The Speech and Practice of Christianity, Part II

E-mail Correspondence with Catherine Keller (April 1, 2009)

Cullen-Meyer: I recently finished your book Face of the Deep and appreciated it greatly. I was wondering if you might elucidate for me your approach to ecclesiology and theodicy. As for the first, even though the book is of a different topic, I had trouble mustering a reason to go to church. The church in my experience is rarely politically provocative or creative but conservative and patriarchal. Do you believe the church holds the possibility to begin again in a tehomic plethora of possibilities and transgress dominant discourses as well as Western social orders? Secondly, I sense that a theology of becoming is pregnant with an alternative response to suffering and evil that goes beyond the common responses given by standard philosophy of religion courses that explain evil away and make us indifferent to material suffering. For one, process theology ostensibly does not fix a binary oppositionalism between Creator and created. The point being,  individual agency is therefore not in competition with God. Furthermore, suffering caused by nature and suffering caused by civilization do not seem to be as isolated as typically viewed. Our world can also not be said to be the best of all possible worlds within a tehomic framework it seems to me. From my perspective a theology of becoming at the very least does not get God or ourselves off the hook in wrestling with particular horrendous evils. That is about as far as I get. I would love your help in wrestling with some of these questions or point me in a good direction. Since this is the only book of yours I have read, and granting that I may have missed things in Face of the Deep, forgive me if my questions have already been answered by you here or elsewhere.

Keller: Thank you for such an intelligent response. And of course a searching one—as the churches are pretty much as you say. But I find many exceptional congregations (often Episcopalian or UCC, occasionally even my denom of UMC), and they are real centers of community and activism. As to the questions of suffering, evil and what is called theodicy—I draw deeply from process theology. On this matter  (and a bit on the church) I think you will find my more readable recent book On the Mystery quite germane. And the references in it to process theologians  (Cobb, Griffin, their joint book; also Griffin’s God, Power, and Evil, technical but thorough; both drawing on AN Whitehead) may also be key.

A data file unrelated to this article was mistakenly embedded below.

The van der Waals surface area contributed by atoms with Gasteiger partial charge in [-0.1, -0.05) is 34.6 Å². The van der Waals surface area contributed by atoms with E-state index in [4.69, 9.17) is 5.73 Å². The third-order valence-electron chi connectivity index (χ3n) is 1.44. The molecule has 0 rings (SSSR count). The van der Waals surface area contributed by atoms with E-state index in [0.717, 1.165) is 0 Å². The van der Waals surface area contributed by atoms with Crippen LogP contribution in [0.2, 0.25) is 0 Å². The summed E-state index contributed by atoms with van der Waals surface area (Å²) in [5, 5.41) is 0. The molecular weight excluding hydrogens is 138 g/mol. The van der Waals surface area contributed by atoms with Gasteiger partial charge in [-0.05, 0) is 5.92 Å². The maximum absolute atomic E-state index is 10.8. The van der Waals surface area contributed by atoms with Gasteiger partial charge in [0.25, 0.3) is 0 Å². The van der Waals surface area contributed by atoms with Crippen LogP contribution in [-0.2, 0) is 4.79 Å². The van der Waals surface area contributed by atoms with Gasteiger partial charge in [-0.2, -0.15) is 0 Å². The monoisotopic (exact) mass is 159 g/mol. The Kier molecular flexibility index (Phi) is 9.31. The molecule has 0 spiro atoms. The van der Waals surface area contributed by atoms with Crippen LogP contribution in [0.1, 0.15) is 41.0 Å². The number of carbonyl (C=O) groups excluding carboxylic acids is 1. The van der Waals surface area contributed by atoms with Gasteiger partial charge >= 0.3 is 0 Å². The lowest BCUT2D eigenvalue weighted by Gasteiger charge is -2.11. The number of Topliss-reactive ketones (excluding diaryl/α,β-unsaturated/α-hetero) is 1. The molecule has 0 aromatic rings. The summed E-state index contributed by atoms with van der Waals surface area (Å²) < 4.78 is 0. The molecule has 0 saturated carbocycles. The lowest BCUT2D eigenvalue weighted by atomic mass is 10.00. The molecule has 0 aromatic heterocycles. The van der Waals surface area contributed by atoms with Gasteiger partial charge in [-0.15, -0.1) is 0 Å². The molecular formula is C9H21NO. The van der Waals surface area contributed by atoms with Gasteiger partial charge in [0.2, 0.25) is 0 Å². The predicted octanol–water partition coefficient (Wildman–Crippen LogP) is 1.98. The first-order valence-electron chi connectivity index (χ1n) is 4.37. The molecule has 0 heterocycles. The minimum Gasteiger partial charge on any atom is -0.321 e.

Blessings of the Deep in your search!

Cullen-Meyer: Thank you for the help. I will definitely check out the references you mentioned. I had not yet read your chapter on Job when I sent the email but finished it today. That was helpful in itself. Would you say a good ‘pastoral’ response to particular sufferings would be to ‘change the subject’ due to the limits of answering theodicy theologically? In other words, would a good response be to expose our theologies of control in favor of a doxological respect for creation? As you put it, the answer to Job’s question still seems to be blowin’ in the wind.

Keller: A doxological respect, amen! Inasmuch as it inspires action on behalf of the earth and its vulnearble critters!
I do think On Mystery will be friendly for you.

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